Parents’ experiences of different pedagogies
Lisa Terreni In Providing culturally competent care in early childhood services in New Zealand -Part 2: Developing dialogues, strategies were presented for practitioners to engage in meaningful dialogue with parents and families. It was argued that on-going dialogue is the most successful way for teachers to begin to ‘unpack’ the early childhood programme for parents, as well as helping early childhood practitioners discover the beliefs and experiences that parents from different cultural backgrounds bring to their new encounter with early childhood programmes in New Zealand. Families who migrate to New Zealand have often had experiences of early childhood education programmes in their countries of origin. Their previous experiences of early childhood pedagogy are sometimes quite different from that practiced in New Zealand. Discovering these differences by talking with parents can be illuminating and can highlight areas of potential discomfort for both parents and practitioners. For the purposes of this paper I interviewed three parents from different cultural backgrounds who have had experience of early childhood services in their countries of origin and whose children have also attended early childhood services in New Zealand. At the end of each interview there is an analysis of points of difference that practitioners may want to consider as topics for discussion with parents.
An early childhood experience in Jordan Mohammed Shubair, his wife and three children came to New Zealand in 1996 from Jordan. Mohammed, a trained medical doctor who had practiced medicine in Jordan for many years, came to New Zealand because of job opportunities and the volatile political situation in the Middle East. Was the kindergarten your children went to in Jordan significantly different from the educational environment you found when you came to New Zealand? “Yes it was! Of course the first big thing was the language difference. The kindergarten in Jordan did not have the freedom as the kindergartens do here. In the kindergarten in Jordan the kids cannot draw and spoil their clothes, get wet and dirty with the sand and everything. In Jordan they are not allowed to do this. The other thing is going on trips and to museums. In Jordan we don’t have those facilities available… At the kindergarten they used to teach the children English words…In our country we teach Arabic and English.” You described how the kindergarten in Jordan did not have messy activities. How was it for you coming into a kindergarten in New Zealand that allowed these activities?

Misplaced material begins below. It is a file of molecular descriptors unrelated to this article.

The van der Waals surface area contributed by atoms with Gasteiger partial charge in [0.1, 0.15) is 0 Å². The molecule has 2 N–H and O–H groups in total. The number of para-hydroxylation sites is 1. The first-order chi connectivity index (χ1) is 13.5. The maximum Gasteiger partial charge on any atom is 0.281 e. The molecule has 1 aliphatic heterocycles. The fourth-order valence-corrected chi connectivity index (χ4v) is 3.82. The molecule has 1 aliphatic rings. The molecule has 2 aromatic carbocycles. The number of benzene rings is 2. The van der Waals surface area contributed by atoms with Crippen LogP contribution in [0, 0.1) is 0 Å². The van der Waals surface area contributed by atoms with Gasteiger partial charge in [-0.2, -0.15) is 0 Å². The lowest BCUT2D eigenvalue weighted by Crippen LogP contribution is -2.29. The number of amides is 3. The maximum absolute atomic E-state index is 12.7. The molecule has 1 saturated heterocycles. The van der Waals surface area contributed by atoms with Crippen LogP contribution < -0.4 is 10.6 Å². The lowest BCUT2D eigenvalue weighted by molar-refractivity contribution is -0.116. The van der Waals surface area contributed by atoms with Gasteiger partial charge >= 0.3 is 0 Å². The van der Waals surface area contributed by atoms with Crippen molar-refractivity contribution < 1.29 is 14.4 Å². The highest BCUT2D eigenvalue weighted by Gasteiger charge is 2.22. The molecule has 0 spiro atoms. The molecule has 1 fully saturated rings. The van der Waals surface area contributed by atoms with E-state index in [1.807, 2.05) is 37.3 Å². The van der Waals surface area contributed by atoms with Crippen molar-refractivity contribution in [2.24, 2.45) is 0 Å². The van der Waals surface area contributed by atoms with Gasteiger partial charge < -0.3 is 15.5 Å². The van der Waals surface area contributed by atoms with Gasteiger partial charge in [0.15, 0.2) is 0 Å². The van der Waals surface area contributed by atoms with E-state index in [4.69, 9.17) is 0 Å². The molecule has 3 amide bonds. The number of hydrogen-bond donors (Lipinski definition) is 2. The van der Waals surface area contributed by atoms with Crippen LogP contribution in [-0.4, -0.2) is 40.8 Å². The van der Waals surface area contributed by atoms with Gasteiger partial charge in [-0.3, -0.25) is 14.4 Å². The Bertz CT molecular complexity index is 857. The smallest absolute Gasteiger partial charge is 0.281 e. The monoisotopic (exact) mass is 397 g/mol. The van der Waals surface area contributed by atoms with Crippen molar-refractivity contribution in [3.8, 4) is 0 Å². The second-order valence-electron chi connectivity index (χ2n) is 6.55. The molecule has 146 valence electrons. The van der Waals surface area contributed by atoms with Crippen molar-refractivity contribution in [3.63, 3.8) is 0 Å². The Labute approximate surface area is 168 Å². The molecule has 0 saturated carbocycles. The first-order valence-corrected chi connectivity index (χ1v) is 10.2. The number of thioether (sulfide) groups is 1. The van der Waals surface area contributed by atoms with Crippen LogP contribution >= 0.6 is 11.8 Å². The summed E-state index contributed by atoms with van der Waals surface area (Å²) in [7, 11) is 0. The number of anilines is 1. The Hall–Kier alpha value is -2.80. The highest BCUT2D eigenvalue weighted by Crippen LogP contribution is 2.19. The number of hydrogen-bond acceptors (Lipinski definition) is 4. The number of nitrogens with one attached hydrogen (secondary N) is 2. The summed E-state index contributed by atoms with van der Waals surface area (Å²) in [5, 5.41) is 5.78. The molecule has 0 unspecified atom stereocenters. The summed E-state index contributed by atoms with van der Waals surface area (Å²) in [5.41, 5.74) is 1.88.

“We were so surprised actually because in Jordan when I finished my work and I would go and pick them [the children] up from the kindergarten and I would wait five or ten minutes outside because maybe Lana’s hair is not brushed well or she has some food or stains on her so the teachers would not allow me to take Lana home in this way! When we arrived in New Zealand and our children started kindergarten my wife was so surprised and said, “Look they are wet all over, and all stained!”. We asked our friends “why are they allowing this?”, especially as you know how my kids they love the water, especially Hala! Everyday when she came home from the kindy she was all wet and we had to change all her clothes. Well, in our country they are not allowed to do those things!” Did this upset you? “Yes, because we have to change their clothes and at home we try to keep them tidy and clean. But when we find that all the other people do the same thing then it was a problem just for us…but not any more! I think it the programme should be explored with the family and it’s a good idea to interview the family… not just to enrol like I did. It is very important to sit with the family and say well we do this and...